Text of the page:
Last Surviving Male White Rhino is Guarded 24/7

Is there any hope left for humanity?

Hailey Dickman, Editor and Staff Writer

Sudan, the world’s only male northern white rhino, is the last hope for his race. In October of 2014, Suni, the only other male white rhino, passed away. Now, there are only five northern white rhinos left in the world, four of which are females, and according to dailymail.co.uk, “the three in Kenya are in particular danger.”

In the wild, rhinos like Sudan do not have any predators because of their size. So the rangers protect Sudan from his only predators—humans. (Photo from dailymail.co.uk)
In the wild, rhinos like Sudan do not have any predators because of their size. So the rangers protect Sudan from his only predators—humans. (Photo from dailymail.co.uk)

At 43 years old, with a life expectancy of 50 or so years, Sudan is not able to live a “peaceful life” in the Kenyan reserve of Ol Pojeta. Because of money-hungry poachers, he has been put under 24/7 armed guard, and his horn has been removed in the hopes of keeping him safe. Yet the team of 40, who have been given world-class training and are armed with the last equipment, still fear for Sudan’s safety.

Poaching is a huge problem for endangered species like Sudan and the other northern white rhinos. Less than a year ago, there was the whole Kendall Jones scandal in which the nineteen-year-old Texas cheerleader had a controversial Facebook page celebrating her “trophies” (otherwise known as the animals that she killed), one of which was a white rhino.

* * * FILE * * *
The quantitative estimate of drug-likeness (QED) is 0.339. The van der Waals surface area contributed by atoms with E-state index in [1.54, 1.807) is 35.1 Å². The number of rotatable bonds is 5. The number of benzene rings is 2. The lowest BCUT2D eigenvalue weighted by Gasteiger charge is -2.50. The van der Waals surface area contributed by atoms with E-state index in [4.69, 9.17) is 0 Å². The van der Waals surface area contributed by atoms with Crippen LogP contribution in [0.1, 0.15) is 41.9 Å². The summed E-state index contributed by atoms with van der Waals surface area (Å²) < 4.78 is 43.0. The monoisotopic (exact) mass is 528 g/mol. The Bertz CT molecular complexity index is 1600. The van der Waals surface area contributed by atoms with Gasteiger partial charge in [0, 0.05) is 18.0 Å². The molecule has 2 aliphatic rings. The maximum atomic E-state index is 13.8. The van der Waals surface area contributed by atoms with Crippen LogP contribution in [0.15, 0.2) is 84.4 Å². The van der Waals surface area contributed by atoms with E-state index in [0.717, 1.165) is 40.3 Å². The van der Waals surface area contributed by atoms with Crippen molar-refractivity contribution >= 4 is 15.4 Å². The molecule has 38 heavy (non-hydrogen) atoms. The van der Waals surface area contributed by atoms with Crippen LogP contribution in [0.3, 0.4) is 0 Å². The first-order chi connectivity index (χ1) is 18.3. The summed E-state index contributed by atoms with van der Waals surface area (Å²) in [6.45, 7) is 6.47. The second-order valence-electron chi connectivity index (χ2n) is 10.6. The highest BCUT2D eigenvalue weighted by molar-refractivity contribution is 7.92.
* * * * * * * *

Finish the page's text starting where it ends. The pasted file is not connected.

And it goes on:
Kendall Jones with her “prized,” and also endangered, white rhino carcass. Isn’t she a gem? (Photo from buzzfeed.com)
Kendall Jones with her “prized,” and also endangered, white rhino carcass. Isn’t she a gem? (Photo from buzzfeed.com)

Kendall Jones, however, is not the only person who has been ignorant and heartless about animals and their rights to live happy lives—otherwise there would not be team of 40 people risking their lives every day to keep one white rhino safe.

White Rhino 3
Photo from www.dailymail.co.uk

For six months, the team costs £75,000—which is about $115,300. The team is usually paid for by tourism in Kenya, but with the Ebola scare that broke out, not many people have been visiting Kenya. To help secure the Sudan and the rangers, you can visit Ol Pejeta’s GoFundMe page.

In my mind, though, money is not the only concern here, so I don’t mean for that to seem like the point of this article. It is completely sickening to me that one poor white rhino has to spend the last ten years of his life in harm’s way because of the ruthless people out there that do not believe animals have feelings like we do.

The guards who stay with Sudan are heroes. They aren’t in it for the money, but instead they are putting their own lives in danger to save someone else’s and reassuring the rest of us that there is still hope for humanity.